Strategic Conspiracy Narratives proposes an innovative semiotic perspective for analysing how contemporary conspiracy theories are used for shaping interpretation paths and identities of a targeted audience.
Conspiracy theories play a significant role in the viral spread of misinformation that has an impact on the formation of public opinion about certain topics. They allow connecting different events that have taken place in various times and places, and involve several actors that seem incompatible for bystanders. This monograph focuses on strategic-function conspiracy narratives in the context of (social) media and information conflict. It explicates the strategic devices in how conspiracy theories can be used to evoke a hermeneutics of suspicion – a permanent skepticism and questioning of so-called mainstream media channels and dominant public authorities, delegitimisation of political opponents, and the ongoing search for hidden clues and coverups. The success of strategic dissemination of conspiracy narratives depends on the cultural context, specifics of the targeted audience and the semiotic construction of the message. This book proposes an innovative semiotic perspective for analyzing contemporary strategic communication. The authors develop a theoretical framework that is based on semiotics of culture, the notions of strategic narrative and transmedia storytelling.
This book is targeted to specialists and graduate students working on social theory, semiotics, journalism, strategic communication, social media, and contemporary social problems in general.
Table of Contents
PART I: Theoretical Framework
Chapter 1: Semiotic conflicts in strategic communication
Chapter 2: A semiotic approach to conspiracy theories
PART II: Semiotic Analysis of Strategic Soros-themed Conspiracy Narratives
Chapter 3: Strategic Soros-themed conspiracy narratives in politics, marketing and alternative knowledge
Chapter 4: The main meaning-making mechanisms of strategic conspiracy narratives
Chapter 5: Conclusion and future directions
Mari-Liis Madisson received her PhD in Semiotics and Culture Studies from the University of Tartu, Estonia in 2016. She is a Research Fellow at the Department of Semiotics at the University of Tartu and a visiting Research Fellow at School of History, Anthropology, Philosophy And Politics at the Queen´s University Belfast, UK. Her research combines cultural semiotics, political semiotics, communication & media studies. Her research interests lie in online culture, conspiracy theories, information influence activities, extreme right communication. She is the author of The Semiotic Construction of Identities in Hypermedia Environments:The Analysis of Online Communication of the Estonian Extreme Right (2016).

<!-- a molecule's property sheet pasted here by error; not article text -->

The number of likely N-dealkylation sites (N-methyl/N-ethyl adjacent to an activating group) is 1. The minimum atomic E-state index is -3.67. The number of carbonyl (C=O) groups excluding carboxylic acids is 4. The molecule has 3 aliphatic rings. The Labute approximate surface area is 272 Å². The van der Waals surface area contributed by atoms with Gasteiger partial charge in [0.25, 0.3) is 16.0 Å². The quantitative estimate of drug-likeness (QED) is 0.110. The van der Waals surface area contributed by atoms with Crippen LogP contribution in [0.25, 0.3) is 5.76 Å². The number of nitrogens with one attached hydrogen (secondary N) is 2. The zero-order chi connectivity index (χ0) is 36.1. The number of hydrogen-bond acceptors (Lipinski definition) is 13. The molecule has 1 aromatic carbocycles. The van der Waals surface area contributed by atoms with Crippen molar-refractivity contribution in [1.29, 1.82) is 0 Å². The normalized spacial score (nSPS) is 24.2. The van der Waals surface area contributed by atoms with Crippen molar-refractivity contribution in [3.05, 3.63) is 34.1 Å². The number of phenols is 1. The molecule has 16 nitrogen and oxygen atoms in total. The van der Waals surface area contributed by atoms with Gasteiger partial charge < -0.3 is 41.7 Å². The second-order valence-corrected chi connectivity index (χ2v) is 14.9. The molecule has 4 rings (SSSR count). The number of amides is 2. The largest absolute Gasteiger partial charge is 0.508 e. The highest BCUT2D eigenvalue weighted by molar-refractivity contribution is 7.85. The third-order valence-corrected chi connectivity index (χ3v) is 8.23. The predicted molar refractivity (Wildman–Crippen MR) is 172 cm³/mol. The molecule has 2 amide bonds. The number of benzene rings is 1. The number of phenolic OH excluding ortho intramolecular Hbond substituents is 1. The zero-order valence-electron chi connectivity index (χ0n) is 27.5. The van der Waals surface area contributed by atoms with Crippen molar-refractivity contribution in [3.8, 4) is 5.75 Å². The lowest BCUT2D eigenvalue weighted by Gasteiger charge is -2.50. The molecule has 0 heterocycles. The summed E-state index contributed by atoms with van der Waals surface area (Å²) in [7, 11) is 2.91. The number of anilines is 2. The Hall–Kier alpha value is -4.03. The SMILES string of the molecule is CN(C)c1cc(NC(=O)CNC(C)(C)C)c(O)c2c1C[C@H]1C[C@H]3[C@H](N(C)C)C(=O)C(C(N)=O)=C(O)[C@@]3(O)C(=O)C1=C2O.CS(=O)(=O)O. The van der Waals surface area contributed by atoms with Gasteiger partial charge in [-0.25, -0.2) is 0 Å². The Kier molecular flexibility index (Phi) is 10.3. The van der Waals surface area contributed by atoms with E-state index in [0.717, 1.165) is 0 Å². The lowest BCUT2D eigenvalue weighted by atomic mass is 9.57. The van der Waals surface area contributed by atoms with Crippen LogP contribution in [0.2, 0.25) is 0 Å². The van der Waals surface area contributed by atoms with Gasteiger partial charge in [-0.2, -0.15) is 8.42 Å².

Andreas Ventsel is a senior researcher of semiotics at Tartu University, Estonia. He holds an MA degree and a PhD in Semiotics. He teaches a range of subjects in semiotics, society and politics, cultural theory and research seminars. His research is interdisciplinary which includes semiotics, discourse theory, visual communication, rhetoric and political analysis with particular focus on the post-structural political thought. Since 2007 Ventsel has participated in several research projects in the fields of semiotics, visual studies and strategic communication. He has presented the results of research on these topics in around 100 academic articles and has been the editor of several both Estonian-based and international scientific journals. He is the author of Towards Semiotic Theory of Hegemony (2009).
"Madisson and Ventsel cover a timely and urgent topic from a neglected perspective. They relevantly add to the existing literature and spur farther debate. Deeply grounded in semiotic theory (the "School of Tartu"), their book makes an effort to keep distance and balance in relation to a thorny subject. Semiotics provides a more equilibrate understanding about the nature of conspiracy theories, concentrating more on the discursive aspect that on the political one. Conspiracy theories will be, unfortunately, more and more present in the public debate, as well as in cyberwarfare; Madisson and Ventsel praiseworthily pave the way to the academic study of this urgency." — Professor Massimo Leone, University of Turin, Italy
"Mari-Liis Madisson and Andreas Ventsel have produced an excellent and timely book. This will be required reading for anyone wanting to understand conspiracy narratives and to develop innovative ways to analyse how they circulate online. Drawing on semiotics and strategic narrative theory, Madisson and Ventsel present a compelling analytical framework which they apply to their empirical analysis of strategic conspiracy narratives involving investor and philanthropist George Soros. Highly recommended." — Professor Alister Miskimmon, Queen’s University Belfast, UK